Like many other colors, born urine can also be caused by eating fava beans, rhubarb, or aloe. Specific medications, such as antimalarial drugs like chloroquine and primaquine, flagyl or using laxatives like cascara or senna, and using muscle relaxants like methocarbamol.

However, consistent brown urine can be an alarming condition. Even more serious illnesses like melanoma, copper or phenol poisoning. Anyone who sees this color of urine should promptly consult a doctor.

Here is an image for reference for all the colors mentioned above.


Fortunately, unusual urine colour is usually only a sign of dehydration, food, or a medicine side effect

What Factors Can Affect Pee Color?

The American Chemical Society reports that the breakdown of hemoglobin from old red blood cells produces a pigment known as urochrome (also known as urobilin) that mostly determines the yellow color of the urine.

Hydration levels are the most prevalent cause of urine color changes. Your pee will be more diluted and a lighter shade of yellow when you’re well hydrated. But at the same time, dehydration can cause a darker and smellier pee color.

But many other things can affect the color and consistency of the urine, such as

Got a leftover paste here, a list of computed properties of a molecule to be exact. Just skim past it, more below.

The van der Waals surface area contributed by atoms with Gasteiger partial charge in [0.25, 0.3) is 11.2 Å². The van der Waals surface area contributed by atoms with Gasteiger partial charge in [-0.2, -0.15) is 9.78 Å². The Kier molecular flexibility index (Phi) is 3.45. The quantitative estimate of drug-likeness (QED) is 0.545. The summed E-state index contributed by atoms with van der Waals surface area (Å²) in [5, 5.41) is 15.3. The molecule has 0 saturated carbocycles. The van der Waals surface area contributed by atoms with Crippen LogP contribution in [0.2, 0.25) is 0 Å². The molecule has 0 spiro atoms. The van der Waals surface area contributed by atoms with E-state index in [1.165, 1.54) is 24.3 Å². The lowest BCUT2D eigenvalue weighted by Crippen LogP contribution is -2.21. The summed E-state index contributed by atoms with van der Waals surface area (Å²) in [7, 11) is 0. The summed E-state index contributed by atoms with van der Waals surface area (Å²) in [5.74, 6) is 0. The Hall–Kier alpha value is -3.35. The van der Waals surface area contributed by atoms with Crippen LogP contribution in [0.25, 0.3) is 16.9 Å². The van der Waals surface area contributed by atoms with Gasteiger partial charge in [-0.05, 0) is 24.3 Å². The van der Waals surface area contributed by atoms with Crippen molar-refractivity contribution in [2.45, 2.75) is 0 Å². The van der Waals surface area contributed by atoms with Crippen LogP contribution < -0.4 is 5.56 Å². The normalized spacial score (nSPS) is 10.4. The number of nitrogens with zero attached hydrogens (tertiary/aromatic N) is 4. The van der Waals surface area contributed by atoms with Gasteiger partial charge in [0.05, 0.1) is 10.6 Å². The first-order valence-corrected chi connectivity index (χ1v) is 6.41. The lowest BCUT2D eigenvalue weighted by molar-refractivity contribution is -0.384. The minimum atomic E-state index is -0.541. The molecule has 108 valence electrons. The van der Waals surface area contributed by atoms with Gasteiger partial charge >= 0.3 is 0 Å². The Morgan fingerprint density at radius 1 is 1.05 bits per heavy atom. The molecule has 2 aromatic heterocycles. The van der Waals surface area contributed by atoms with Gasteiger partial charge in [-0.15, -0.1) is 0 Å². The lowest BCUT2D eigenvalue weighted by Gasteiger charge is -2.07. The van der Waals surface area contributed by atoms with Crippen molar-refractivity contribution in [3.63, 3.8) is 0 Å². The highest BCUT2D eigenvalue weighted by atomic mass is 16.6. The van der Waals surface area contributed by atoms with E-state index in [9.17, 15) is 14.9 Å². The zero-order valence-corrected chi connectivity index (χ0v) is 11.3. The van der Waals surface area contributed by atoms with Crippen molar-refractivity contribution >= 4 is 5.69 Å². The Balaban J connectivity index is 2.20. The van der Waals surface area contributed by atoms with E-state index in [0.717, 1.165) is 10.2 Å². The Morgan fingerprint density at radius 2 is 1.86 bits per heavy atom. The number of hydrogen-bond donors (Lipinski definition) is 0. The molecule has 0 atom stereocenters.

• Medical Conditions: As already discussed, urinary tract infections can change colour from dark yellow to reddish. Some liver problems are also associated with changes in color to brownish, while renal problems can cause frothy or cloudy urine.
  • Foods: Certain foods can cause urine color to change, such as beetroots, which can give a reddish hue to your urine because of the betalain pigment in them. In the same way, eating asparagus can make some people’s urine look greenish and give it a pungent smell. Food color dyes can also cause the shift in pee color.
  • Supplements: Some supplements are also connected to color changes, especially riboflavin (vitamin B2), which can cause urine to become yellow. Red or brown urine may be a side effect of using certain herbal supplements, such as cascara or senna, commonly prescribed for digestive health.
  • Medications: Similar to supplements, medications can also change the pee color and are considered a minor side effect. Certain UTI drugs and antidepressant drugs are associated with the changes.

A food dye may change the color of urine.

Does odor Matters Too?

Like color, the smell of the urine can also indicate many things. The urine has a mild odor, but if it’s really strong or smells strange, it might be a sign of an issue. A pungent ammonia odor may indicate dehydration, and an unhealthy or unusual odor may indicate an infection of the urinary tract.

In the case of food, especially those that are spicy or have strong chemicals, it can also change the smell of your pee. While some foods, like asparagus, coffee, and some fish, can give off a strong smell because they contain certain chemicals that are then passed out of the body in the urine.

The Best Time to Check Pee Color?